The main goal of this project was to develop a new system that facilitated access to a currant inventory of parking resources and allowed this information to be depicted graphically. The team designed a new Microsoft Access database for storing, accessing, and analyzing information for on-street and off-street resources that incorporates both the data from the department's old inventories and the new data gathered from the project's study area. We developed and demonstrated a systematic method for cataloging all parking resources in a geographic region of the city and delivered this in the form of a standard operating procedure that can be utilized by the city when implementing similar inventories in other neighborhoods. The collected data was represented graphically in the form of map layers which were linked to the database in order to illustrate the advantages of using the Geographic Information System resources already available at the TPTD to display and manipulate this data and to study geographical relationships between the parking resources.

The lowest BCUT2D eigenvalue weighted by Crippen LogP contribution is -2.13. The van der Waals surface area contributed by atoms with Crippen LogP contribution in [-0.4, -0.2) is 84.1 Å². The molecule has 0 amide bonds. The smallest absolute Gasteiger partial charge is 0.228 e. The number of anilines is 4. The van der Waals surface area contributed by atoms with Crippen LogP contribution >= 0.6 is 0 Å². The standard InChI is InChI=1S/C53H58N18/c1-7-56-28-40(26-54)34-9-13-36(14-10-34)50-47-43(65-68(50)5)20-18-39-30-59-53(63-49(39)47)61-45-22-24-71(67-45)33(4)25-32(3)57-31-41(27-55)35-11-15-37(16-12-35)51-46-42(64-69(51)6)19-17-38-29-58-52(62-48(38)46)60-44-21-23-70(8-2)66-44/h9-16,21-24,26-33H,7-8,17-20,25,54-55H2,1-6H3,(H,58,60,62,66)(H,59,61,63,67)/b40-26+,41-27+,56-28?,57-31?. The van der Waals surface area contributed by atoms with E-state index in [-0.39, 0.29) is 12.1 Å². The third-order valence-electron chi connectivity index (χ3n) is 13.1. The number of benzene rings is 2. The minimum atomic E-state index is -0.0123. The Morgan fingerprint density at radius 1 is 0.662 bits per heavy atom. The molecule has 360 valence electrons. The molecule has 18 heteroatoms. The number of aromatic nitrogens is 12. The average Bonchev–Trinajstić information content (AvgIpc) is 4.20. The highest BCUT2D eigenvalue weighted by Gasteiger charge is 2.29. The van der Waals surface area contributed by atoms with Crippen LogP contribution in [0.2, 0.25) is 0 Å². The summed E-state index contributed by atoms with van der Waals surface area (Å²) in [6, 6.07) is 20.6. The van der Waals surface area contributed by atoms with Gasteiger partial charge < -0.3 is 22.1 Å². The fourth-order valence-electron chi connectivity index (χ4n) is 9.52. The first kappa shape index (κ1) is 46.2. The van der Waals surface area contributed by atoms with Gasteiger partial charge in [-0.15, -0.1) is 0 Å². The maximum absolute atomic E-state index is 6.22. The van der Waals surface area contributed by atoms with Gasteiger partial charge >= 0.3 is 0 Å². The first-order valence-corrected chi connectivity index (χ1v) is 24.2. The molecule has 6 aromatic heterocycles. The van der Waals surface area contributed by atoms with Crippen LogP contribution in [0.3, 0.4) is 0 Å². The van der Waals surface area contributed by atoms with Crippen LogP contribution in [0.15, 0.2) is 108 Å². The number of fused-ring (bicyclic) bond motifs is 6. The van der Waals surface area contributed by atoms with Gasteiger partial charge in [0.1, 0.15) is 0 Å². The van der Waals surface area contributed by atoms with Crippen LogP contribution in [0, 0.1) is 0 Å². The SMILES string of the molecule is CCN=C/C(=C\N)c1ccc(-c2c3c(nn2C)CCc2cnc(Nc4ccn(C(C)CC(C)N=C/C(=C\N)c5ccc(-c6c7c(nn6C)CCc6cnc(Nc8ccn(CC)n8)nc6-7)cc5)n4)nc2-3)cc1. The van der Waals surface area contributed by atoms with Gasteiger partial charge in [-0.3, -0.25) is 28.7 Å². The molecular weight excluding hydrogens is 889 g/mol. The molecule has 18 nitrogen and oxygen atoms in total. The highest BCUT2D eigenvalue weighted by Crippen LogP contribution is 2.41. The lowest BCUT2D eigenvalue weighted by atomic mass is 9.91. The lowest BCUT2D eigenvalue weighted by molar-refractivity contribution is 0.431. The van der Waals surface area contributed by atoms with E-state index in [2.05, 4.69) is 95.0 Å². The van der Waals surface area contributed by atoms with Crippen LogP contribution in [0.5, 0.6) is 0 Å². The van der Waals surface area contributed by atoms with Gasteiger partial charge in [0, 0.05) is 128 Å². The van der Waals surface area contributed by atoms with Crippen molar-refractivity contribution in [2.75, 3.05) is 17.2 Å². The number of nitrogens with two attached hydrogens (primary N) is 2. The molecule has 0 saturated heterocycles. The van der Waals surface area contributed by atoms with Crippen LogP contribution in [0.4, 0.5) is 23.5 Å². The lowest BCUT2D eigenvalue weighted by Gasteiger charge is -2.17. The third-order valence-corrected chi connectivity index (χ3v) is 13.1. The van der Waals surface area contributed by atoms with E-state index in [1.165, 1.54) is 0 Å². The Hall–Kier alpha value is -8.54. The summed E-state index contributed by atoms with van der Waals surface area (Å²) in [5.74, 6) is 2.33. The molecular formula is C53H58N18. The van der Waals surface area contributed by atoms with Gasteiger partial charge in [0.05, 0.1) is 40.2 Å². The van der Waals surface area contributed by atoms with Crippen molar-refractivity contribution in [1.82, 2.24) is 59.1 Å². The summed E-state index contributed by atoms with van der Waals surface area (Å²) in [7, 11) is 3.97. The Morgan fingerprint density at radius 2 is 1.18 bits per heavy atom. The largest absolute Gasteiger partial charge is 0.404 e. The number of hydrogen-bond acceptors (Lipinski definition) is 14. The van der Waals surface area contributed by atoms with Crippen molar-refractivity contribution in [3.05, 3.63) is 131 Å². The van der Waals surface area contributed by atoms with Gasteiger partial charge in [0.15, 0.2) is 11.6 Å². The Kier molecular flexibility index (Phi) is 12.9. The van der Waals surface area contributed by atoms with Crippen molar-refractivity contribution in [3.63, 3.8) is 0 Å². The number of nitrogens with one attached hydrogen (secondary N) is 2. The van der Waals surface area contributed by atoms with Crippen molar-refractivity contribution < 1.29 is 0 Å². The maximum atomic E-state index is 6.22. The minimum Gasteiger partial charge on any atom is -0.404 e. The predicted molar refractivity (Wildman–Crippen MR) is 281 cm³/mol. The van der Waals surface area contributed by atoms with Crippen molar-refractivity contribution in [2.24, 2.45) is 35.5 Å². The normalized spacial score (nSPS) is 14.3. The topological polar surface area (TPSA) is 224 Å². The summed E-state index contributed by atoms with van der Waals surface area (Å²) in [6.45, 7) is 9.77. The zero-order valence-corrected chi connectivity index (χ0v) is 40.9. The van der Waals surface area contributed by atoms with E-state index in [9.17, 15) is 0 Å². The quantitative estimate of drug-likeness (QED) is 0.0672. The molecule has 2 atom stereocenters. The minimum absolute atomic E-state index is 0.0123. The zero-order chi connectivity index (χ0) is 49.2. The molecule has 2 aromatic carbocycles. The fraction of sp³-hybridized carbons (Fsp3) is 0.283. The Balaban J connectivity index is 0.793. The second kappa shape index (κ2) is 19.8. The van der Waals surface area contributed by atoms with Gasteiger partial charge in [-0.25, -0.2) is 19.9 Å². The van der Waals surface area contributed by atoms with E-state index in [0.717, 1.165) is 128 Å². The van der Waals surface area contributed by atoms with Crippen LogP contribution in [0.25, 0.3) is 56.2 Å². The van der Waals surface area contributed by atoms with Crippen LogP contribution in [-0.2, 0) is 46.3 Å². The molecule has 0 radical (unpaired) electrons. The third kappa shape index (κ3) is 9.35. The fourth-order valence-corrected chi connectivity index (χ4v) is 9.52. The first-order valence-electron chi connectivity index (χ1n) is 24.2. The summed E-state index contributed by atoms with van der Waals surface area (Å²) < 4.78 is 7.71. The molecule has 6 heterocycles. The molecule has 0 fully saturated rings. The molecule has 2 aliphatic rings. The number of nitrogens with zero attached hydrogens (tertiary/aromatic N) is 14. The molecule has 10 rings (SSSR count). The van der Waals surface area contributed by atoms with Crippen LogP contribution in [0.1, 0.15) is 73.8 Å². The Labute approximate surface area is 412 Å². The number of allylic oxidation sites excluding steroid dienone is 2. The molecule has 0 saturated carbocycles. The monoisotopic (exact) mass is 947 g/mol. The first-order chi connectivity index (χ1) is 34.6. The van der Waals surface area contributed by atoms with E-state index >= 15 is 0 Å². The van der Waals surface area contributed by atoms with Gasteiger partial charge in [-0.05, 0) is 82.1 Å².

In order to demonstrate the analytical capabilities of our system we developed thematic maps and other similar spatial analyses, examples of which included maps representing the relation between residential populations to available parkin2 resources using Census data for individual Such a study would allow the TPD to better identify imbalances between the parking needs of particular neighborhoods and the availability of parking resources in those areas. This in turn would enable them to proactively deal with parking issues in problem areas through early identification.

Other analyses included identification of discrepancies between actual field data and the information possessed by the Traffic and Parking Department through the use of color-coded maps depicting locations of those particular facilities and the types of discrepancies that exist.